The latest move in a complex campaign to cool gains for the lira currency while trying to prevent the economy from overheating was accompanied by a call by Prime Minister Tayyip Erdoğan
for "real" interest rates to fall to zero.
The bank said in its 6-month stability report it was ready to ease forex
buying further. If that helped cut back the lira's losses -- exacerbated by doubts over the policy mix -- it would go some way to easing concerns over price pressures in Turkey's booming economy.
But market analysts are increasingly convinced that the only way forward for the bank is a U-turn that would lead to interest rate rises that look to be a taboo subject ahead of elections next month.
"The borrowing rate stood at 63 percent when we took power, we reduced it to 7 percent, and inflation is around 4 percent," Erdogan said at an opening ceremony of lender Albaraka Turk's new headquarters.
"Our aim here is to equalise inflation and the borrowing rate, therefore decreasing the real interest rate to zero. Can we achieve this? We definitely can. It's all about cooperation between finance and real sectors on the issue."
Although the central bank
is independent, governor Erdem Basci who took over in April is seen as closer to the government than his predecessor.
While Erdogan may be largely addressing a domestic audience ahead of the election on June 12, many economists view his comments as unhelpful given continued strong Turkish growth and a mounting risk of overheating.
The lira IYIX= gained on the bank's statements and Turkish banking stocks rallied.
HELP FOR BANKS
The central bank said it would cut its daily dollar
buying to $40 million from $50 million starting from Tuesday.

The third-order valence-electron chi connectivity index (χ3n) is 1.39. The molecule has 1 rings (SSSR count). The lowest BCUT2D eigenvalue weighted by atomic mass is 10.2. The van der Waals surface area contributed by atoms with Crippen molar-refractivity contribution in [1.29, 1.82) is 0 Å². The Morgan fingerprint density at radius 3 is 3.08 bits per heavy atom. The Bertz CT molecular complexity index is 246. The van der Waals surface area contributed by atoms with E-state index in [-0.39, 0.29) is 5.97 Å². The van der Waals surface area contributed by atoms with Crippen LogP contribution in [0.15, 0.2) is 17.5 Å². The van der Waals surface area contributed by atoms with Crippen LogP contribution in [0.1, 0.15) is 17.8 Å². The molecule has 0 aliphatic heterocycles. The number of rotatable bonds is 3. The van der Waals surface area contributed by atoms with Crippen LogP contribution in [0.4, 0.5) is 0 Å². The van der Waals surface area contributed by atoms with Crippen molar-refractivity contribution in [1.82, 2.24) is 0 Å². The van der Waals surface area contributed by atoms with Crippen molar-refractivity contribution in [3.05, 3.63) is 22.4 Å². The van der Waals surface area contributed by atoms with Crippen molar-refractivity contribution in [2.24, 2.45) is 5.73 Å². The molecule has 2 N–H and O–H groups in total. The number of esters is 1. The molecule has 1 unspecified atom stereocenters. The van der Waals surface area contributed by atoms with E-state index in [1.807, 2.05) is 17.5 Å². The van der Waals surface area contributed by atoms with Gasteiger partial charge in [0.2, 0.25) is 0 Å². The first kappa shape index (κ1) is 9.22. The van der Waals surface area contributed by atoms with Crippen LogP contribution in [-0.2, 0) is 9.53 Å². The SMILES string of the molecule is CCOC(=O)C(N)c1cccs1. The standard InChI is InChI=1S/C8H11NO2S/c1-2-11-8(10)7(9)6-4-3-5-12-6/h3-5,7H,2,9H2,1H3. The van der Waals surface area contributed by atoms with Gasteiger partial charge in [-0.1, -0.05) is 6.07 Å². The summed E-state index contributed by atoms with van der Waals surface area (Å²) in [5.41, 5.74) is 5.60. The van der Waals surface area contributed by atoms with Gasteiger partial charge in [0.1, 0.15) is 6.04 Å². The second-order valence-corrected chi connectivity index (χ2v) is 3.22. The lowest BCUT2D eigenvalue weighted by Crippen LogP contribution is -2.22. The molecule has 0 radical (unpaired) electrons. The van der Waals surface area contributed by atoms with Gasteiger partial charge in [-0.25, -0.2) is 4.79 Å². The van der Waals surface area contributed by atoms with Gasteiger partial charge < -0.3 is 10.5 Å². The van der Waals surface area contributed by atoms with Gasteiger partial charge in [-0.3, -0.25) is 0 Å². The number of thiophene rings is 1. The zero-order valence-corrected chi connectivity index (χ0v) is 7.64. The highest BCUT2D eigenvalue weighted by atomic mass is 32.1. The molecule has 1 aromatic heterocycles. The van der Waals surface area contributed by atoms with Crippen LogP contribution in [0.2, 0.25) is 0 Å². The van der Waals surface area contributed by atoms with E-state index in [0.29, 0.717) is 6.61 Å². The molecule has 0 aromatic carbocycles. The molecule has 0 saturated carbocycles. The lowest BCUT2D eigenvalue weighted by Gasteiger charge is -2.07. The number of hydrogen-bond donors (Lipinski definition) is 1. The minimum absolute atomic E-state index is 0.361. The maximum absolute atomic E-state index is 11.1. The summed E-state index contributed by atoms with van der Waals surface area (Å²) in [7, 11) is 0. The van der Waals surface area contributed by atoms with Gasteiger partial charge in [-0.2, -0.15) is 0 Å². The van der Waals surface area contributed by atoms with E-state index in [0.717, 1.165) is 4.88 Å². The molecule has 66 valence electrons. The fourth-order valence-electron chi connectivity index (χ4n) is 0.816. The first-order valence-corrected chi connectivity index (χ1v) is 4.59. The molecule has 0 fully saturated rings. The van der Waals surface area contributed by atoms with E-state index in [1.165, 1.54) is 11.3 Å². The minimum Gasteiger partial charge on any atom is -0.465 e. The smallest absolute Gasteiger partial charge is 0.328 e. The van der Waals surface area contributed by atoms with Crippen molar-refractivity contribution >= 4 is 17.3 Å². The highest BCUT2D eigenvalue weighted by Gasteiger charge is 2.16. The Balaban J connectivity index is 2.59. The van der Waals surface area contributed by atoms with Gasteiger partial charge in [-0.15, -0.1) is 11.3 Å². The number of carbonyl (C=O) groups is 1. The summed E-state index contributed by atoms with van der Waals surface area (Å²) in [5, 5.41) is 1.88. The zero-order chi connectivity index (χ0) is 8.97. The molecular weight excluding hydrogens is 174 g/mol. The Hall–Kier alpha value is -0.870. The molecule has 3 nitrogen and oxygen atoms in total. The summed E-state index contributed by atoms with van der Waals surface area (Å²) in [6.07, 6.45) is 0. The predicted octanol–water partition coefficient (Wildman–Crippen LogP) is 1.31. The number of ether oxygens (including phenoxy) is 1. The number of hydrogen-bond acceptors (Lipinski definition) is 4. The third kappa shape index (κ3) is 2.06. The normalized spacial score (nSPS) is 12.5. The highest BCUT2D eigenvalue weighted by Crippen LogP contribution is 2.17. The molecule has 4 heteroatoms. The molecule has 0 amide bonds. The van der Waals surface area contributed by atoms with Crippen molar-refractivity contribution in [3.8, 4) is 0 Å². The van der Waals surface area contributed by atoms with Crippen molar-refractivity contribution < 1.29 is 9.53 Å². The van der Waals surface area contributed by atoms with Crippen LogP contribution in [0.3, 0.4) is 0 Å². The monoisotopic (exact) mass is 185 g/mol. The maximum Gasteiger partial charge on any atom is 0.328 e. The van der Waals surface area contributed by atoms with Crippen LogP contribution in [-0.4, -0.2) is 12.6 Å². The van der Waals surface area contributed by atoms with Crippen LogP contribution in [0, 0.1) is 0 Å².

Analyst Levent Durusoy at Yatirim Finansman said at current exchange rates this would deprive the market of 2.3 billion lira liquidity, which could compare with a 50 basis points increase to banks' required reserve ratios (RRR).
The central bank has raised RRRs five times since last November, part of a twin pillar strategy comprised of lower interest rates to deter portfolio inflows and higher reserve ratios to slow rampant loan growth.
In the stability report the bank said it would cut currency buying further if foreign flows continued to slow, and that this may lessen the need to raise required reserve ratios further.
The RRR rises have hurt Turkish commercial banks' bottom lines and analysts said Monday's announcements would provide some support to the bruised sector.
"When we read between the lines we see that implicitly the bank gives support to banks," said Ozgur Altug, chief economist at BGC Partners.
"We see no mention of a more aggressive attitude on inflation. On the contrary the bank seems to be indicating that it is almost done with RRR hikes," he added.
The lira has fallen almost 6 percent so far in 2011, and the local stock market has lost around the same amount -- evidence of the concern over a soaring current account deficit and the danger of overheating in an economy still close to double-digit growth.
The bank insists its policy has an overall tightening effect, but the market has intense doubts, particularly as loan growth remains stubbornly high and a domestic demand boom shows no sign of abating.
Bank loans in Turkey grew at 35 percent on the year data to May 20 showed on Monday, signalling a slight slowdown in the pace of growth but falling far short of the central bank's 25 percent target.
The current account deficit will exceed 8 percent of GDP compared to 6.7 percent last year. April trade data on Tuesday is expected to show a deficit of $10 billion, a fresh record for Turkey.